Warden Publishing acquires Unterrified Democrat

Jerry Voss
Unterrified Democrat Publisher

Dennis and Connie Warden, owners of Warden Publishing, Co., announced today that they have purchased the Unterrified Democrat from  Jerrilynn (Jerry) Voss and her husband, Ralph.

Warden Publishing and the U.D. have had a working relationship that dates back to the 1940s when Ralph Warden — Dennis’ grandfather — made the trip from Owensville to Linn to repair their Linotype machine as Dennis’ father, Don, went along as a boy to watch. 

Dennis would make that same trip 50 years later, with his son Jacob, to help Jerry with her computers.

This sale has been under consideration for over two years. Jerry Voss first approached Warden saying she wanted him to take over the U.D. when she was ready to sell.

In a news release, Warden stated “my wife and I are excited to have purchased one of Missouri’s oldest and most respected newspapers. We look forward to keeping the U.D. serving the readers of Osage County for the next generation and beyond.”

In 1969 Bill Zevely, the grandson of Lebbeus Zevely, founder of the U.D., sold the paper to Norman and Jane Troesser.  Ten years later the Troessers sold to the investor group of Brad Lockenvitz, Don Keough and Jack Lafferty.  Twenty months after that – Sept. 1, 1980 – the paper was sold to the Vosses. Today, Aug. 1, the U.D. changes hands once more.

Origin of an historic name

The U.D. has a long and proud history, being published in Linn since 1866, according to information provided by the Voss family.

The Unterrified Democrat has one of the greatest names in the newspaper business. How the paper got its name is an interesting story.

The Voss family provides this account.

Lebbeus Zevely, the founder of the Unterrified Democrat, was a Democratic member of the Missouri State Senate. He had moved to Missouri from North Carolina and had many southern friends from North Carolina and southern sympathizer friends from Missouri. Zevely himself was unquestionably very loyal to the union.

On April 8, 1865, the Missouri legislature approved what was called the Drake Constitution and submitted it to the voters for ratification. The measure was intended to penalize southern sympathizers by requiring them to take a loyalty oath before being able to vote, teach, preach or sit on a jury. In that oath they had to swear they had not sympathized with the cause of the South.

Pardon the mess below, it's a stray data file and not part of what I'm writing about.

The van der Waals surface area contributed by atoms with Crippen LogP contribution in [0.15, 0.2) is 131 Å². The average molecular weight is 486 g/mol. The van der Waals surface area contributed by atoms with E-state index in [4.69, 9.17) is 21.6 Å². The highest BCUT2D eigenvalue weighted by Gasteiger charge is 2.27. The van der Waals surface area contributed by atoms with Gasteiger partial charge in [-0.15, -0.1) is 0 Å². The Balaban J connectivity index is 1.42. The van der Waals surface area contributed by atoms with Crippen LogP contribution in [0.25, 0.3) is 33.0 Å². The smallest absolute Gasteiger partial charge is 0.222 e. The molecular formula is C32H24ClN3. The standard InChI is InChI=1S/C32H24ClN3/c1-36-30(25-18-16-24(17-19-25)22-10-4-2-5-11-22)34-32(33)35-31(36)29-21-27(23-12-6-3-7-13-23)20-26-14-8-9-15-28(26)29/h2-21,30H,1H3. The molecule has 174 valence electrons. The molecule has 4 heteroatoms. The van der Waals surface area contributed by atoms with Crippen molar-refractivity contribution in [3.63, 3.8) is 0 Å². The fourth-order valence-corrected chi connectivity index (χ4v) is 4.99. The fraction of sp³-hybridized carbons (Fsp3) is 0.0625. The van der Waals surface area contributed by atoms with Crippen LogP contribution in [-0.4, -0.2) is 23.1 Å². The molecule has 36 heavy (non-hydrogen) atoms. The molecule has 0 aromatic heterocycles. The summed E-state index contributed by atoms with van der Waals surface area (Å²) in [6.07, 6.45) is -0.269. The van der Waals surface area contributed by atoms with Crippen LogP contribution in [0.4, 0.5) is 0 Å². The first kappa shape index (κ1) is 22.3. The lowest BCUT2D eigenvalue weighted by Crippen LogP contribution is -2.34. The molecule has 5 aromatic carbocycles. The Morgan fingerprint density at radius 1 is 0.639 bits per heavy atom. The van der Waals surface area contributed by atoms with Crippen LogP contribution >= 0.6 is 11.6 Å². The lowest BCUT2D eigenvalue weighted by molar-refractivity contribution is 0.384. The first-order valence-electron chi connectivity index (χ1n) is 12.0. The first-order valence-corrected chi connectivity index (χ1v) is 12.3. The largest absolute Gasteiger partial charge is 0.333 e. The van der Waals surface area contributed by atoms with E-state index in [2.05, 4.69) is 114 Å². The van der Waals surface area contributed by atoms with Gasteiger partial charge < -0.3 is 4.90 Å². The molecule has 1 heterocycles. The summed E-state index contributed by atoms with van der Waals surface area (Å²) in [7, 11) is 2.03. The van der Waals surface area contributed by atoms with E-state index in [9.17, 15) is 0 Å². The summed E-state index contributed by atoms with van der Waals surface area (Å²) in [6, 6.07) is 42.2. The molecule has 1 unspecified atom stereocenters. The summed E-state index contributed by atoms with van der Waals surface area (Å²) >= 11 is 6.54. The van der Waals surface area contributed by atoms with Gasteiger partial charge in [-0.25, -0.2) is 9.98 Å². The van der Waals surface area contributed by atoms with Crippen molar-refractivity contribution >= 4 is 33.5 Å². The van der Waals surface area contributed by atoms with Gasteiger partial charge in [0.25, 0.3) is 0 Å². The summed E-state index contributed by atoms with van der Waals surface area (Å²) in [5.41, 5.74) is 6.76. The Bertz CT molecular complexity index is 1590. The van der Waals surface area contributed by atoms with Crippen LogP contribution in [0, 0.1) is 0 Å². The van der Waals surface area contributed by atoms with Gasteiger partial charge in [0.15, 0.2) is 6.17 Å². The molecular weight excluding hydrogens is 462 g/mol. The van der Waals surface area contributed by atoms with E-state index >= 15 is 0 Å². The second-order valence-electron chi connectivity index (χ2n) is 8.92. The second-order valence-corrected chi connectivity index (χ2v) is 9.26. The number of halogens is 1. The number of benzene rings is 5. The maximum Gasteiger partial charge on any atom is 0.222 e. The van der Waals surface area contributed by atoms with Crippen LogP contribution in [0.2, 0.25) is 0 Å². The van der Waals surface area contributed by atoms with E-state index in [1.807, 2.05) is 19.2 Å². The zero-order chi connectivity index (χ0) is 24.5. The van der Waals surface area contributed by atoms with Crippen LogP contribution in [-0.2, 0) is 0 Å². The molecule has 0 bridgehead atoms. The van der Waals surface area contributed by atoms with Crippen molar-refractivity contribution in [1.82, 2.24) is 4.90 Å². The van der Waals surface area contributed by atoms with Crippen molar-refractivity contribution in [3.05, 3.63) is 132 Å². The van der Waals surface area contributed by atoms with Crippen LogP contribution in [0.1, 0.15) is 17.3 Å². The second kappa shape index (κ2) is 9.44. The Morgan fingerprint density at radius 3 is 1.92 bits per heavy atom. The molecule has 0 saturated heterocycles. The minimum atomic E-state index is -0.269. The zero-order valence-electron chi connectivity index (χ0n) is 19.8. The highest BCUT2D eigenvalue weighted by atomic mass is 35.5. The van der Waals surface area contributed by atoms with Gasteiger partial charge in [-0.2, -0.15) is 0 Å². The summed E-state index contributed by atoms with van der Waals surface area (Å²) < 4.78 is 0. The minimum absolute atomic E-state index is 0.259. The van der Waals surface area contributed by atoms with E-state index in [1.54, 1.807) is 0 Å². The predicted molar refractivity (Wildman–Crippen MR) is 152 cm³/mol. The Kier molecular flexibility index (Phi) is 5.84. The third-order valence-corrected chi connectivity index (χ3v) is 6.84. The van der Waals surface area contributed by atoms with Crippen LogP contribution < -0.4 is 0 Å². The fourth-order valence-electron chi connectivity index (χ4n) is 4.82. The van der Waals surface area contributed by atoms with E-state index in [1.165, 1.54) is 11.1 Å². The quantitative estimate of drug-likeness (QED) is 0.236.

Zevely, during debate in the senate, argued vehemently against the measure. 

Zevely’s argument was that his constituents were honorable people who would not lie under oath and would therefore lose the right to vote, teach, preach or sit on a jury. One of his fellow senators, as a result, described him as an “unterrified Democrat.”

Fifteen months later when he started his newspaper, he named it the “Unterrified Democrat.”

Lebbeus Zevely’s son, E.M. Zevely, was also to become a state senator and owner of the paper. E.M. Zevely’s son, William Zevely, owned and ran the paper until 1969. For most of the 103 years between 1866 and 1969 the paper was owned and operated by members of the Zevely family.

Jerry, in what she has always referred to as her “swan song,” wrote the following letter for presentation to those who might be interested in buying the U.D, according to her husband, a retired associate judge in the 20th Judicial Circuit.

The paper was never listed with a broker, because it was always her hope the Wardens would end up with it, but the swan song tells her story as no one else can tell it., according to the retired judge.

“The Swan Song”

It is with great sorrow that I say I think it is time to look for a new owner for the Unterrified Democrat.

I have spent my entire working life at this newspaper, having put in a total of 46 years at the Osage County Observer and Unterrified Democrat. This is the only real job I have ever had.

My goal at the newspaper has always been to bring the news to the people of Osage County each week for a reasonable price and to provide readers with an accounting of what has gone on at town board meetings, school board meetings and county commission meetings without the readers having to attend those meetings themselves. They can know what will affect them while comfortably occupying a soft chair in their family room. I’ll do the rest.

I’ve raised all five of our children while working here and have missed many of their special events because of my job. They knew I had a job to do and accepted that. All of our children have also worked here at one time or another. Some have done printing, some sold ads, some wrote stories. All of them have taken their turn at stuffing newspapers and, in the old letterpress days, have even folded newspaper sheets. This newspaper, while giving us a good life, also taught my children the value of honesty and hard work. 

I feel the real strength of the U.D. is in its credibility.

Many years ago, a businessman was arguing with a neighbor about a story in the paper that week. One neighbor said it just couldn’t be true. The businessman said, in all sincerity, “It must be true. It’s right here in the U.D.” That gives me pride in what I do.

I am now 69 and my husband is 74. I don’t like change. We were the second to last newspaper in Missouri to switch from letterpress to offset printing. Only the Marthasville newspaper stayed with letterpress for a year or so longer than we did. We still run a wide web paper because I think it’s what a country newspaper should look like.

We do not want to step into the digital/online age of newspaper publishing, but the opportunity is there for someone to do just that. And, quite frankly, it should be done. I just don’t want to be the one to do it.

This county has a lot going for it from an economic standpoint and that all comes back to benefit the paper.”